Similar to our results a published review confirms that steroid avoidance and steroid withdrawal strategies in kidney transplantation were not associated with increased mortality or graft loss despite an increase in acute rejection. These immunosuppression strategies allowed for safe steroid avoidance or elimination a few days after kidney transplantation if antibody induction treatment was prescribed or after 3 to 6 months if such induction was not used [36].

Considering early steroid withdrawal in liver transplant recipients with autoimmune hepatitis a prospective randomized study suggests that it should be attempted in OLT recipients, most will benefit from MMF without jeopardizing their allografts but only after 1 year of steroid administration [37].

Cumulative meta-analysis showed relatively consistent evidence over the years 2005–2008. Based on this, the addition of any future study would contribute little to the cumulative body of evidence.

In summary, steroid-free cohorts appeared to benefit in terms of de novo diabetes mellitus development, CMV infection, cholesterol levels, in terms of the number of patients that received the allocated treatment, severe acute rejection and overall acute rejection- only when steroids were replaced in the steroid-free arm. Studies addressing exclusively transplanted HCV patients demonstrated a significant advantage of steroid-free protocols considering HCV recurrence, acute graft hepatitis, and treatment failure. Regardless of the fact that no unfavorable effects after steroid withdrawal were observed during short-term, reports of the long term follow up of the existing studies or new sufficiently powered randomized controlled trials must be most welcomed.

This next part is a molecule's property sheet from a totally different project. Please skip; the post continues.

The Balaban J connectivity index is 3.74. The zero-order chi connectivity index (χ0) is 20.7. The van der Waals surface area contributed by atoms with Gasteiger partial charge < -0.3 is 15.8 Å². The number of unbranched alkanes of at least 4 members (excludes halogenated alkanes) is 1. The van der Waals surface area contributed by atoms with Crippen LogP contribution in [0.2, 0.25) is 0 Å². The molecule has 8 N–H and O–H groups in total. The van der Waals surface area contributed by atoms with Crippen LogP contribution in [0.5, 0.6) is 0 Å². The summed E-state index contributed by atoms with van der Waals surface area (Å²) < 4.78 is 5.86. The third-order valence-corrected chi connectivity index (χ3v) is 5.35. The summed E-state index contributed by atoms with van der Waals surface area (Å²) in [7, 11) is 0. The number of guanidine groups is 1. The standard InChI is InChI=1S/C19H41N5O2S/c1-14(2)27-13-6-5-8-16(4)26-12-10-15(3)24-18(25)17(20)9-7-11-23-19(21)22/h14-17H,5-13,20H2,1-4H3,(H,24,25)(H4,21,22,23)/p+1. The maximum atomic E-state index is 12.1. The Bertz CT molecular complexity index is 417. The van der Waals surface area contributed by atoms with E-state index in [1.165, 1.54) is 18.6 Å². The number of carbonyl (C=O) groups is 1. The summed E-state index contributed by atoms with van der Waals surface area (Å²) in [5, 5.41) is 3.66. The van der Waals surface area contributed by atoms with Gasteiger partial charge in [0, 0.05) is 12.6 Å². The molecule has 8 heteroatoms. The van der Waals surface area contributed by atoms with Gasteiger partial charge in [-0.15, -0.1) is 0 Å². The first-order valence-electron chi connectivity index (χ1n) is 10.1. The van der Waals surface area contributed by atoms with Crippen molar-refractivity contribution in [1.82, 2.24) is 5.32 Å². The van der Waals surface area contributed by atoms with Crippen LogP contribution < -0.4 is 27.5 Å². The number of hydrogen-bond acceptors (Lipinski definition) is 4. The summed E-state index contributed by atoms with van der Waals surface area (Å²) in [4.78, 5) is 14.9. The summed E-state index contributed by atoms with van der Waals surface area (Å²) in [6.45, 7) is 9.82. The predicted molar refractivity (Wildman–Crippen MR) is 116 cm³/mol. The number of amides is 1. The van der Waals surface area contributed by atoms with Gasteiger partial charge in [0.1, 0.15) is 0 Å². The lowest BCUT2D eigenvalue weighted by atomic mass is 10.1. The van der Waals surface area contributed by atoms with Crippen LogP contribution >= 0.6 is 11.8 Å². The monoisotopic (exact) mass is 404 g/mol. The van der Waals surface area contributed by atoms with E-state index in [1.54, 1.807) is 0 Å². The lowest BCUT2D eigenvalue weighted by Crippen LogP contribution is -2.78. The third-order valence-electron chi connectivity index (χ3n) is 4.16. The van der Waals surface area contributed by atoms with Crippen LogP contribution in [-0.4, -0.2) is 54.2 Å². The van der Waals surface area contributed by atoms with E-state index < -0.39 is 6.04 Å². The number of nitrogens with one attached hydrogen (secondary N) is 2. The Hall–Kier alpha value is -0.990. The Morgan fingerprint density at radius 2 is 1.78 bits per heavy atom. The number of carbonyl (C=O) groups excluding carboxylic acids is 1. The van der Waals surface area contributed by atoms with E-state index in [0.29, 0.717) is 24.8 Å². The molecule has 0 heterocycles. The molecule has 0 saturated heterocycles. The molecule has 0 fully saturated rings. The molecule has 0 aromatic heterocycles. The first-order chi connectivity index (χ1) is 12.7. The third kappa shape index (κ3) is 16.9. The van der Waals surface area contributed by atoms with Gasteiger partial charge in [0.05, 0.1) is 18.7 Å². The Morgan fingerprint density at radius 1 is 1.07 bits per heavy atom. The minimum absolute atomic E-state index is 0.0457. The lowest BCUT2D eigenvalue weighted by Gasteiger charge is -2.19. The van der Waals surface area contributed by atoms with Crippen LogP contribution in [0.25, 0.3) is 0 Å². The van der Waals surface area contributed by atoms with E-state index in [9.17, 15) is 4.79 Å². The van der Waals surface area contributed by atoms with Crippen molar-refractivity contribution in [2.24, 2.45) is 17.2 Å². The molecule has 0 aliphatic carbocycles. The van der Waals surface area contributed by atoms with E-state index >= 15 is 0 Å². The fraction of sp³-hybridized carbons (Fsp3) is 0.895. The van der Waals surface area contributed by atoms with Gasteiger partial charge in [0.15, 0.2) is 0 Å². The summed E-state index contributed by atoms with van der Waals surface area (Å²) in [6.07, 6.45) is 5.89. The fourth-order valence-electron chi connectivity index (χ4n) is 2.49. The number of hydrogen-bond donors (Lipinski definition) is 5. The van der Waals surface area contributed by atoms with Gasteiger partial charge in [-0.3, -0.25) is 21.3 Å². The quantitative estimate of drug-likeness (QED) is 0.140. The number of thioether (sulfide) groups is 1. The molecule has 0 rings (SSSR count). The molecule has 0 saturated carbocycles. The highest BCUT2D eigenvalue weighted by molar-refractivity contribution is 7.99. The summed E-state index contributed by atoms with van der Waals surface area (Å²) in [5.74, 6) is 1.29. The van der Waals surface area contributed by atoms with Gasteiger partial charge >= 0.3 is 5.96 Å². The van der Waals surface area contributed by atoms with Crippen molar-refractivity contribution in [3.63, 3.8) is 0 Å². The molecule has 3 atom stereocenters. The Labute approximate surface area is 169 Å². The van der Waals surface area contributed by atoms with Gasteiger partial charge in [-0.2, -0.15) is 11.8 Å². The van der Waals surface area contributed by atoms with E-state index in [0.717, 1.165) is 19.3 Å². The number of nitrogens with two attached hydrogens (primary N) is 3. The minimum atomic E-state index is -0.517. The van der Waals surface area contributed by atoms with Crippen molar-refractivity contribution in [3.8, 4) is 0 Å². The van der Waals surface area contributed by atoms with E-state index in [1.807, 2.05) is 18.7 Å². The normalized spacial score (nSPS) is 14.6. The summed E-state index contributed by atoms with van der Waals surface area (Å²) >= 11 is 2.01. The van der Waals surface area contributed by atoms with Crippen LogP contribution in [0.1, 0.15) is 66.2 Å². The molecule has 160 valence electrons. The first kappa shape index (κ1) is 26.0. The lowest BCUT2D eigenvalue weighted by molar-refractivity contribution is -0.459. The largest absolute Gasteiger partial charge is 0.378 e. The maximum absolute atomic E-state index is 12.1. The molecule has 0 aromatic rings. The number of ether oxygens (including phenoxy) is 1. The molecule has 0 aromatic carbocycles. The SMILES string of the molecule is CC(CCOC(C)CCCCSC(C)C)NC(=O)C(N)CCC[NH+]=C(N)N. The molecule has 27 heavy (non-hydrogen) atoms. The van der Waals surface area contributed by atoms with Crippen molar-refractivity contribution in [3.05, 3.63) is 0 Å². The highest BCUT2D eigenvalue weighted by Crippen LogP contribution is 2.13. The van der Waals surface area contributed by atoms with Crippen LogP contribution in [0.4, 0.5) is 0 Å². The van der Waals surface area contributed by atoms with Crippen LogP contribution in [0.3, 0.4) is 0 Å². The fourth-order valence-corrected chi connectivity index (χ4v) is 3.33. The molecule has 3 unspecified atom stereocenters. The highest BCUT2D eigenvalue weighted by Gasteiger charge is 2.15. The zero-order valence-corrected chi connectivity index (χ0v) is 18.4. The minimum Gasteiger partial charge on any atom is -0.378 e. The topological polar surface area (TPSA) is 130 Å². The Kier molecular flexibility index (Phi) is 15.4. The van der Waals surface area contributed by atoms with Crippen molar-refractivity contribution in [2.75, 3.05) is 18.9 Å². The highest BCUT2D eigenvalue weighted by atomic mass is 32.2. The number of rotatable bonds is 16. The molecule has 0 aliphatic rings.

Authorship

  1. Top of page
  2. Abstract
  3. Introduction
  4. Methods
  5. Results
  6. Discussion
  7. Authorship
  8. Acknowledgements
  9. References

All authors fulfill three authorship criteria. GS: designed study, analyzed data, acquisition of data. AR: designed study, acquisition of data. IF: drafted paper, acquisition of data; SM: substantial review, drafted paper. KG: critical review, drafted paper. IG: critical review, drafted paper. HL: FACS designed study, critical revision; CK: designed study, critical revision. All authors finally approved the version to be published.

Acknowledgements

  1. Top of page
  2. Abstract
  3. Introduction
  4. Methods
  5. Results
  6. Discussion
  7. Authorship
  8. Acknowledgements
  9. References

We are indebted to the authors of the primary studies.

References

  1. Top of page
  2. Abstract
  3. Introduction
  4. Methods
  5. Results
  6. Discussion
  7. Authorship
  8. Acknowledgements
  9. References